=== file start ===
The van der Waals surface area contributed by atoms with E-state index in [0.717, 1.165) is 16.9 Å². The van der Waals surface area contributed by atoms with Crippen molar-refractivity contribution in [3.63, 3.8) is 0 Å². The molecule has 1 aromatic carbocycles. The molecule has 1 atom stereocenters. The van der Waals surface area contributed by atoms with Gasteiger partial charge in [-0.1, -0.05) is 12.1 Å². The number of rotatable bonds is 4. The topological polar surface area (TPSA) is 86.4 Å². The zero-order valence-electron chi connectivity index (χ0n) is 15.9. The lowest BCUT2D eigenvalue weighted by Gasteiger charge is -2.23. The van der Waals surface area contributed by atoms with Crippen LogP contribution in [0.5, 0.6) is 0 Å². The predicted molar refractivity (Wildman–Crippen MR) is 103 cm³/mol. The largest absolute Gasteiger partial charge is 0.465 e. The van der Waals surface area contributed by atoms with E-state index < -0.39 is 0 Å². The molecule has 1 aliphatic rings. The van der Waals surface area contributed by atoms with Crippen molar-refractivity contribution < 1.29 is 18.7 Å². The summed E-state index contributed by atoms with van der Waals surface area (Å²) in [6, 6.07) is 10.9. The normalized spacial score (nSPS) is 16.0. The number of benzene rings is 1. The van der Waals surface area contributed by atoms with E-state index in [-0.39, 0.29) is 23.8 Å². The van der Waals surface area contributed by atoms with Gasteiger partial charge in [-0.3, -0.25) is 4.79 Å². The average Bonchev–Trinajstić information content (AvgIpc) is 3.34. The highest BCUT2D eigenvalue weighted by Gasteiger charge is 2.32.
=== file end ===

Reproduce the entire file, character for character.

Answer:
The van der Waals surface area contributed by atoms with E-state index in [0.717, 1.165) is 16.9 Å². The van der Waals surface area contributed by atoms with Crippen molar-refractivity contribution in [3.63, 3.8) is 0 Å². The molecule has 1 aromatic carbocycles. The molecule has 1 atom stereocenters. The van der Waals surface area contributed by atoms with Gasteiger partial charge in [-0.1, -0.05) is 12.1 Å². The number of rotatable bonds is 4. The topological polar surface area (TPSA) is 86.4 Å². The zero-order valence-electron chi connectivity index (χ0n) is 15.9. The lowest BCUT2D eigenvalue weighted by Gasteiger charge is -2.23. The van der Waals surface area contributed by atoms with Crippen LogP contribution in [0.5, 0.6) is 0 Å². The predicted molar refractivity (Wildman–Crippen MR) is 103 cm³/mol. The largest absolute Gasteiger partial charge is 0.465 e. The van der Waals surface area contributed by atoms with E-state index < -0.39 is 0 Å². The molecule has 1 aliphatic rings. The van der Waals surface area contributed by atoms with Crippen molar-refractivity contribution < 1.29 is 18.7 Å². The summed E-state index contributed by atoms with van der Waals surface area (Å²) in [6, 6.07) is 10.9. The normalized spacial score (nSPS) is 16.0. The number of benzene rings is 1. The van der Waals surface area contributed by atoms with E-state index in [-0.39, 0.29) is 23.8 Å². The van der Waals surface area contributed by atoms with Gasteiger partial charge in [-0.3, -0.25) is 4.79 Å². The average Bonchev–Trinajstić information content (AvgIpc) is 3.34. The highest BCUT2D eigenvalue weighted by Gasteiger charge is 2.32.